Called To Prayer

I was glad I wore my leopard-print Doc Martens last Friday, instead of my black Blundstones, which would inevitably get lost in the sea of other identical pairs. We took off our shoes before sitting on the tarp; bundled in bulky coats, we shifted slightly to find the most comfortable cross-legged position. We, on our ways to or from the grocery store, to prepare the green beans we were assigned for a potluck Shabbat meal; we, who tried to convince ourselves we would do homework at some point on this short Erev Shabbat, sat silent and attentive. This was a שעת תפילה, an hour of prayer.

I hadn’t even davened that day, oversleeping and gulping lukewarm coffee before making my way to the Jummah service on Low Steps. I had neglected my own prayers, but felt a duty to stand in solidarity with others’. There was a kind of peaceful, prayerful murmur, the just-a-drop-above-silence whispering of the silent Amidah, on those Steps, a makeshift shul facing Alma Mater, but not worshipping her.  The congregants kneeled and bowed their heads, in reverence before God. I felt self-conscious in this transformed space, though God had of course not only just now arrived. Feeling exposed, I closed my eyes, noticing the reaction I’ve been socialized to have to the guttural prayer chants, a baselessly fearful response to a dialect likely not dissimilar to that of my Talmudic predecessors.

While our Kabbalat Shabbat services were a few hours away, I tried to take in the Imam’s sermon and the power of the service itself, and preserve it for later, in the hopes of infusing my own melodic psalms with a more soulful appreciation of God’s majesty, of heightening my buried sense of yearning when I whispered the pleading Ana B’Koach. I thought about oneness. Were we making way for the Sabbath Queen? She brings peace, and is welcomed in peace. She ushers in a time of harmony, the kind of wholeness where the One who makes peace on high makes peace among us here, on Low Steps.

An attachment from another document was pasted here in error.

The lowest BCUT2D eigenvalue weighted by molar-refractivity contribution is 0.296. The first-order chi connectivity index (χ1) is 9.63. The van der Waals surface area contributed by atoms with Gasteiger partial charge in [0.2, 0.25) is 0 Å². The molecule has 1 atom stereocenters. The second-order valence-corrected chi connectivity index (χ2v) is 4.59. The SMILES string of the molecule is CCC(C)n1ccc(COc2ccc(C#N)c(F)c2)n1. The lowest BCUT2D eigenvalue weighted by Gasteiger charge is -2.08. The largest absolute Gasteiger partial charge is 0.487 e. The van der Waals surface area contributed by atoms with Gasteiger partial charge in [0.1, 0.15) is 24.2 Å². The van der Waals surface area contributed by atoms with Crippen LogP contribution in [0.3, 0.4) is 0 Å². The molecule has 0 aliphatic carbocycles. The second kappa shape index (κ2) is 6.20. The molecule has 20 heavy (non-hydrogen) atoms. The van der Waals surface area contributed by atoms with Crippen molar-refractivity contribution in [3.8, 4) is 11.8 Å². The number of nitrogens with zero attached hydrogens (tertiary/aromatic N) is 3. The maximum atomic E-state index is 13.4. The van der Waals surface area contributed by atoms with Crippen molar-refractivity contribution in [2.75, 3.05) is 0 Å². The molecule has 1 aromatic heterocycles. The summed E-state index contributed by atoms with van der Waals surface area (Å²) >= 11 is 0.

I’ve written before about my affinity for davening in airports; I can’t quite explain why, but I like praying and being seen. Not that I want people watching; but I want to be Jewish in public. I get a kick out of this religious exhibitionism, I guess. I like that I can.

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A week before this Jummah service, I feel an unflattering pride as I learn a chapter of Mishnah detailing tedious ritual processes for tithing wheat; I am on my way to a protest in Brooklyn against the Muslim Ban, and realize how much I take for granted the way no one gives the foreign block letters in my holy books a second glance or doubts my right to be here. 

In the Jummah, I try to catch the couple of Arabic words I’ve learned or can surmise based on linguistic similarities to Hebrew. I listen to the Imam’s English translation. At one point, I realize they basically said a close equivalent to Brich Shmei, declaring God’s ultimate power, and pronouncing full reliance on God and not on any other entities.

On one hand, I am heartened by the closeness I see in our traditions and cultures, but I also hesitate to insinuate that solidarity must be predicated on similarity. But honestly, they also just want to daven, that’s the thing. It’s that simple. They also just want to bring out God’s glory in the world. We are on the same team. We are children of Hannah, who, according to some pretty subversive Midrashim, took chutzpah to a whole new level when she gave God a piece of her mind. We are students of Honi the Circle-Drawer, whose stubborn temper tantrum coaxed rain from the heavens. We have been praying in protest, and protesting in prayer, long before the Alma Mater statue was chiseled or even designed.

Selfishly, this was one of the best ways I could imagine preparing for Shabbat, a pause from protest, but its own form of resistance. This prayer was about presence, about faithfulness and goodness. These chants sounded like courage. I was thankful to be in a מקום תפילה, a place of prayer. And later, I was almost even on time for mincha. Almost.